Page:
The White House’s plan to bail out America’s coal country has been shot down — by the very energy regulators that President Donald Trump appointed last year.
In an order Monday, the Federal Energy Regulatory Commission rejected U.S. Energy Secretary Rick Perry’s sweeping proposal to subsidize struggling coal and nuclear plants in the name of keeping power grids dependable. Instead, the commission asked grid operators to suggest their own ideas to make the system more resilient.
“We appreciate the Secretary reinforcing the resilience of the bulk power system as an important issue that warrants further attention,” the agency said in the order. Four of the five commissioners were appointed by Trump; three are Republicans.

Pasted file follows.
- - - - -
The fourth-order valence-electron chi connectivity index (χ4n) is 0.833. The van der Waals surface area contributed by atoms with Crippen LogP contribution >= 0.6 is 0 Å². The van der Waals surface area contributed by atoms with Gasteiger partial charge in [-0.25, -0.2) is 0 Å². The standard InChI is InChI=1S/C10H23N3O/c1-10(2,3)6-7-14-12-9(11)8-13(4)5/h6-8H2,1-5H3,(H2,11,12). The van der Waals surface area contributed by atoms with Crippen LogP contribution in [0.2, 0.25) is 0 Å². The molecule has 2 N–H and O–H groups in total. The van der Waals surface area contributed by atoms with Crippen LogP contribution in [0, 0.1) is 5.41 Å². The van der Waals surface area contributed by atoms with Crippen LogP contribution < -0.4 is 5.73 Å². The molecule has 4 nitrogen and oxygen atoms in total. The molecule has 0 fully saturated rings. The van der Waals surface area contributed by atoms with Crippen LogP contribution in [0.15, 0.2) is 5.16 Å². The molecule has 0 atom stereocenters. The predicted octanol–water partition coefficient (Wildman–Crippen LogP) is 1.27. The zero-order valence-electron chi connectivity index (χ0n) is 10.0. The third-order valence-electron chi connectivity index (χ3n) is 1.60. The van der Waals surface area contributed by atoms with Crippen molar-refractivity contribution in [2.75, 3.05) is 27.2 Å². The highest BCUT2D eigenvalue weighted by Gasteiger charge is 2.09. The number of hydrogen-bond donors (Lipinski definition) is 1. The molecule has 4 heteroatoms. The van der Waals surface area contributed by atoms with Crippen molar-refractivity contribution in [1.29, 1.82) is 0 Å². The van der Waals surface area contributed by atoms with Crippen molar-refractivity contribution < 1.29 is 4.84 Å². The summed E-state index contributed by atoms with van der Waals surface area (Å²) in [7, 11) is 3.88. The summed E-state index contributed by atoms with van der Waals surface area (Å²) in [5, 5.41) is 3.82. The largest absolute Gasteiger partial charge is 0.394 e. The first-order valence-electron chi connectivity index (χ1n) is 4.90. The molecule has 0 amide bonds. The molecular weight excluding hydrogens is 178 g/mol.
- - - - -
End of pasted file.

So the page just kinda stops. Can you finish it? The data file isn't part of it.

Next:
The defeat is a setback for the president, who vowed on the campaign trail to revive the battered coal industry and put miners back to work. The Energy Department plan drew criticism from natural gas producers, grid operators and others who argued it would undermine competition in wholesale power markets. Consumers in more than a dozen states would have foot the bill, which could have totaled billions.
“As intended, my proposal initiated a national debate on the resiliency of our electric system,” Perry said in a statement. “What is not debatable is that a diverse fuel supply, especially with on site fuel capability, plays an essential role in providing Americans with reliable, resilient and affordable electricity.”
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